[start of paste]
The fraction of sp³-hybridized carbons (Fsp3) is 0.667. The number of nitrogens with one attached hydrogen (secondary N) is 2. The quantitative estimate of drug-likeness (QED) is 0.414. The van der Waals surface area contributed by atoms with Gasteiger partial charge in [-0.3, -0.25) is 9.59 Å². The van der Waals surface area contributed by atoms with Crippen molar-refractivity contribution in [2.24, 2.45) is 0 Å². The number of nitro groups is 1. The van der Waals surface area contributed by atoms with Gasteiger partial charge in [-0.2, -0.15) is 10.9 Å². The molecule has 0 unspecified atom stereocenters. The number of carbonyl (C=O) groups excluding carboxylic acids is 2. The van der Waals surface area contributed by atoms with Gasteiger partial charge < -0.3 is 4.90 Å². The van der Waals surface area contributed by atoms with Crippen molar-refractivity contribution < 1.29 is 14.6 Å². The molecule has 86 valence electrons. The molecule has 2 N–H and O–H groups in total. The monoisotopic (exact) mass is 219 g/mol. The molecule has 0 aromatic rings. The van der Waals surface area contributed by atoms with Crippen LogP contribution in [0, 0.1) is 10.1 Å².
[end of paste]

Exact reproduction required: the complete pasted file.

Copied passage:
The fraction of sp³-hybridized carbons (Fsp3) is 0.667. The number of nitrogens with one attached hydrogen (secondary N) is 2. The quantitative estimate of drug-likeness (QED) is 0.414. The van der Waals surface area contributed by atoms with Gasteiger partial charge in [-0.3, -0.25) is 9.59 Å². The van der Waals surface area contributed by atoms with Crippen molar-refractivity contribution in [2.24, 2.45) is 0 Å². The number of nitro groups is 1. The van der Waals surface area contributed by atoms with Gasteiger partial charge in [-0.2, -0.15) is 10.9 Å². The molecule has 0 unspecified atom stereocenters. The number of carbonyl (C=O) groups excluding carboxylic acids is 2. The van der Waals surface area contributed by atoms with Gasteiger partial charge < -0.3 is 4.90 Å². The van der Waals surface area contributed by atoms with Crippen molar-refractivity contribution < 1.29 is 14.6 Å². The molecule has 86 valence electrons. The molecule has 2 N–H and O–H groups in total. The monoisotopic (exact) mass is 219 g/mol. The molecule has 0 aromatic rings. The van der Waals surface area contributed by atoms with Crippen LogP contribution in [0, 0.1) is 10.1 Å².